This morning, I reached a huge milestone in my journey to good health. I am officially 140 lbs. lighter than when I started.
From my in-depth research, which included Google and little else, I discovered that this means I’ve lost the equivalent of a Nikki Minaj. I’ve lost an Angelina Jolie holding an Oscar and wearing 1.5 lbs. of bling. I’ve lost a Beyonce carrying one of Angelina’s adopted babies. So, yeah, I guess it’s a lot of weight.
In addition to the fantastic encouragement I’ve received from you four faithful readers, one of whom is my mother, I’m getting the inevitable question, “How?” How on earth did I lose 140 lbs. where I couldn’t before? How is it that I’ve followed the most restrictive way of eating I’ve ever attempted and succeeded after I failed at low-carb, fat-rich diets?
I’ve been thinking about it a lot, because a trite answer is useless to anyone who might want to accomplish the same thing. I take it seriously, and truly want to help anyone achieve what I have.
As for the eating plan itself, I outline it here, and you can also read more about it at Dr. Esselstyn’s website as well as the less restrictive Engine 2 Diet, created by Rip Esselstyn. Dr. Esselstyn’s plan has been proven to halt and reverse heart disease, prevent diabetes and cancer and generally improve the health of everyone who commits to it. I truly believe it has saved my life.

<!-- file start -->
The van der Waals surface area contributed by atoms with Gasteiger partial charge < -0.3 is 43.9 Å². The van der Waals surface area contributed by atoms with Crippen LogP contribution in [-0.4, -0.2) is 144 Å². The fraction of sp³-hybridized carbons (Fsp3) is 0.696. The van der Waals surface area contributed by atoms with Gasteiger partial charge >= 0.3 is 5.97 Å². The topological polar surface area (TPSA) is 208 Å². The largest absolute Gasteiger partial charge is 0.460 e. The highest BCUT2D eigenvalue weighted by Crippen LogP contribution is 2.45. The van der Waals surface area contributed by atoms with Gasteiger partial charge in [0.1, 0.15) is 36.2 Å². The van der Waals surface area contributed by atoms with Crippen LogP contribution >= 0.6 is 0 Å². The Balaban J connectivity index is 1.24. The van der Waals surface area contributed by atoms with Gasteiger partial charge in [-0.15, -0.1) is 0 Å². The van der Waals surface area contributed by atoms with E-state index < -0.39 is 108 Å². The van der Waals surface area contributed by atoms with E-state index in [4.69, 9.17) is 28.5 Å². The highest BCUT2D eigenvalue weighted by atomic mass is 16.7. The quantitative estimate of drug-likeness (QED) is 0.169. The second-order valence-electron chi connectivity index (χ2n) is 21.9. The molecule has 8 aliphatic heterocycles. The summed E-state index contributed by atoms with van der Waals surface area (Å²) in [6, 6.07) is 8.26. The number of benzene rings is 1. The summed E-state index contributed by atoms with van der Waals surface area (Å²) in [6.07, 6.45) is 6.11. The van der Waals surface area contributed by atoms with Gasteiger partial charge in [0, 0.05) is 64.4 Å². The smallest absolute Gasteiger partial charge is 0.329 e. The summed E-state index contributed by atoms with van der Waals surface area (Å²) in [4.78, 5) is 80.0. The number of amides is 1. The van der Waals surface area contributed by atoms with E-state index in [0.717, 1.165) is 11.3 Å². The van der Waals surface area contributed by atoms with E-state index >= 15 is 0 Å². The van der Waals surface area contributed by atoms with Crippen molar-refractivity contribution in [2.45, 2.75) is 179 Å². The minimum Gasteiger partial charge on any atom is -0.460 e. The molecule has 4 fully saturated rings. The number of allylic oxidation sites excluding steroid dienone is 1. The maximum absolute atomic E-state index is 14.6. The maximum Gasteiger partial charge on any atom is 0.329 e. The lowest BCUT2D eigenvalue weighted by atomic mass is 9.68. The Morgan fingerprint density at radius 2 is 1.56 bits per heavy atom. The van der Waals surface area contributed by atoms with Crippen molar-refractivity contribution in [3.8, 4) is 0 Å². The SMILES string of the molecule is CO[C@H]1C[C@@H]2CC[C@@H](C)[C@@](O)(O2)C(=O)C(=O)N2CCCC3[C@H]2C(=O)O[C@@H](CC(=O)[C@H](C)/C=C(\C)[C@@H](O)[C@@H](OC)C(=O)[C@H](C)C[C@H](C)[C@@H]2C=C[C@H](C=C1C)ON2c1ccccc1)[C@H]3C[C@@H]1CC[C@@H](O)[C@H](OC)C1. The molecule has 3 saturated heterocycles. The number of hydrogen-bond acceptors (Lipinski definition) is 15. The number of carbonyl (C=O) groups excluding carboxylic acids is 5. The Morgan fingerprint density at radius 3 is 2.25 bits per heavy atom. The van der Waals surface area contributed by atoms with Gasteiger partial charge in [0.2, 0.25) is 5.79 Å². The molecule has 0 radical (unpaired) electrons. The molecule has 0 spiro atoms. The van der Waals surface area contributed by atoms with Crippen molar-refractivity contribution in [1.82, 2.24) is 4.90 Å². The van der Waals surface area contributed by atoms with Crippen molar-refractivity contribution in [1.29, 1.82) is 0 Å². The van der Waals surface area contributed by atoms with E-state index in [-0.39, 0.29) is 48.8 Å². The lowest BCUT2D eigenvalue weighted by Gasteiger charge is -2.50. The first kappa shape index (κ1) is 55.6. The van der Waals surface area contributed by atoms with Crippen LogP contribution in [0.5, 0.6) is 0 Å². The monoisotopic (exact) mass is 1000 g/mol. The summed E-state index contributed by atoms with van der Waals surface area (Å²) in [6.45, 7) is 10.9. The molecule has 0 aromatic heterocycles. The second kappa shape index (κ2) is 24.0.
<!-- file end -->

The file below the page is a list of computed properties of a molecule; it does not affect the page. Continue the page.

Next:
But I’ll also say that the diet was only a small part of it. Eating the way that I do has made me healthier than I’ve been in a long time, but the “diet” itself is really just a guideline, a road map, pointing me in a direction. The rest is what I want to really share with you, because it’s honestly the “how I did it” part.
When I was faced with the truth of my heart disease, everything changed for me. I had been eating well, had lost 40 lbs. and had been maintaining that weight for awhile, but it wasn’t enough. I was back in the hospital, getting two more stents, and facing a future of even more stents or, eventually, bypass surgery.
When I decided to follow Dr. Esselstyn’s eating plan, I told myself, out loud, “No matter what anyone else does, no matter where they eat, no matter what they put in front of me, no matter the social situation or event, no matter if I have to skip a meal, no matter what…I will only eat plant-based, whole foods. Period. For the rest of my life.”
Eating this way became my life from that moment on. It was never a “try it and see” kind of experience for me. This was a complete rearrangement of my belief system about health and food and life. It was a paradigm shift. It was clear. It was concise. It wasn’t vague at all. It was a very specific goal that I set my mind upon wholeheartedly.
This resolve and belief is at the core of any kind of lasting life change. If you don’t have a good, fundamental, specific reason for making a change in your life, you won’t stick with it because nothing is really at stake. I found my reason for doing this and to succeed, you’ll have to do the same.
People underestimate the power of emotion when pursuing a goal, but research says it’s not only important, it’s essential. Dan and Chip Heath’s book, Switch: How to Change Things When Change is Hard, paints a picture of emotion as a huge elephant, being steered by “the rider” of your rational mind or your resolve.